More chaos to come?

The danger is in the details – more chaos. Back in April, 2011, when a set of draft DRBC gas drilling regulations was out for public comment, my good friend Tom Reilly, a professional engineer who has done a lot of work for the Wayne Economic Development Corporation, commented for the record. He noted those regulations (promulgated, of course, under the watchful eyes of the world’s worst tree-hugger, Carol Collier) were both highly unusual and impractical. His observations were very prescient in terms of what happened later with WLMG lawsuit. They also serve as a warning for what can happen with regulations that only seem to allow gas drilling. Here’s some of what he wrote:

The DRBC does not currently regulate any other industry from a land planning and stormwater management perspective. Many development types create impervious surfaces and impact forested areas much more extensively than gas pad development both individually and cumulatively. Many commercial uses throughout the river basin expose the waters to risks without DRBC siting restrictions and pad dockets. The draft regulations refer to gas “pads” as if the grading of a pad is something unique to gas wells.

Pads are safely graded for many development purposes throughout the river basin on a daily basis without any control of the location or design by the DRBC. Gas stations, power plants, chemical plants and refineries are just a few examples. Major and minor highways on which a wide range of chemicals are transported cross over and border the river and its tributaries much closer than any anticipated well development. It is not logical from a standpoint of relative impacts and risks for the DRBC to specifically target gas drilling for pad regulation.

Each state and locality has the right and obligation to control pollution and regulate land use in its boundaries. The DRBC pad regulations are micro management of land usage within the states that is well beyond the bounds anticipated by its compact. It is expertise that the DRBC does not have, would have to develop and is duplicative of existing agencies and results in unnecessary growth of government…

We tested the pad restrictions and setbacks listed in sections 7.5 B.3 & 4 on large tracts of land in the upper Delaware basin where we have detailed topographic and wetland data. These tracts are typical of the lands in the portion of the basin where drilling is expected. The glaciated terrain has many small pockets of wetlands fed by small  perennial and intermittent streams. There are many rolling hills with rounded tops and rock outcrops. Many areas were previously used for dairy farming and grazing with some still in production. Many of the farms have dug ponds. Many formerly cultivated fields have returned to woodland. Most of the hilltops were never cultivated due to the very shallow soils and are still wooded. The existing roads pass through the narrow valleys and alongside streams where there are the flattest grades.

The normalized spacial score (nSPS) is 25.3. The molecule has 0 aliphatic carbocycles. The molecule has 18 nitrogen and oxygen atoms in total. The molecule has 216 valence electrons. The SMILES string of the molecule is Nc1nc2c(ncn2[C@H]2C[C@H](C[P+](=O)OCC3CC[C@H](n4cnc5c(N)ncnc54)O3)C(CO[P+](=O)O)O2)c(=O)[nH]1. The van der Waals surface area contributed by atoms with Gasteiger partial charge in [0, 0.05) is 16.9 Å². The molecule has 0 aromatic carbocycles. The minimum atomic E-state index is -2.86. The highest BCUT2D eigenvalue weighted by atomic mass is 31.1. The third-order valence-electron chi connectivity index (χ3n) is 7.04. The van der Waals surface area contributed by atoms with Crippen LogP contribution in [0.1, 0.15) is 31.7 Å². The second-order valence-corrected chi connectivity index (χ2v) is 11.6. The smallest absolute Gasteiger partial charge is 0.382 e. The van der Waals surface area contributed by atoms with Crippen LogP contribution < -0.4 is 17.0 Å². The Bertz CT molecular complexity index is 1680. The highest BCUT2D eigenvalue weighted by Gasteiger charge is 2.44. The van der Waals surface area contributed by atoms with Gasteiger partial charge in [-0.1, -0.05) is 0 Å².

A plan of a typical 1,000 acre tract is attached [see below] showing that only two small areas of 7 and 18 acres out of 1,000 or 2.5% are allowed to be used with the restrictions and setbacks. These locations are on wooded hilltops far from existing roads. One small farm pond can make a large flat open area near a public road unavailable due to these setbacks. That one-half acre pond is proposed to have the same setbacks as a water supply reservoir or the Delaware River. The un-intended consequence is that development is forced onto ridge tops with substantially greater disturbance of wooded areas and substantially greater earth disturbance due to the lengthy access roads. Both the economics of minimizing pad, gathering line and access road cost and the existing state regulations would typically result in much less woodland and earth disturbance than these restrictions.

The essence of the problem we face today is captured in these few paragraphs. The DRBC has no authority to do what it has proposed. It has never done it before, in fact, and is only doing so now due to relentless political pressure from richly endowed elitist special interests and the malcontents and miscreants they fund. It is also totally ill-equipped to regulate gas drilling compared to the states themselves. It’s proposed regulations have been designed, either intentionally or through incompetence, to immediately take away anything given and make gas drilling a practical impossibility in the basin. That’s why it’s time to end the charade by defunding it and disbanding it.


The post DRBC Chaos Raising Question of Why We Even Need It appeared first on Natural Gas Now.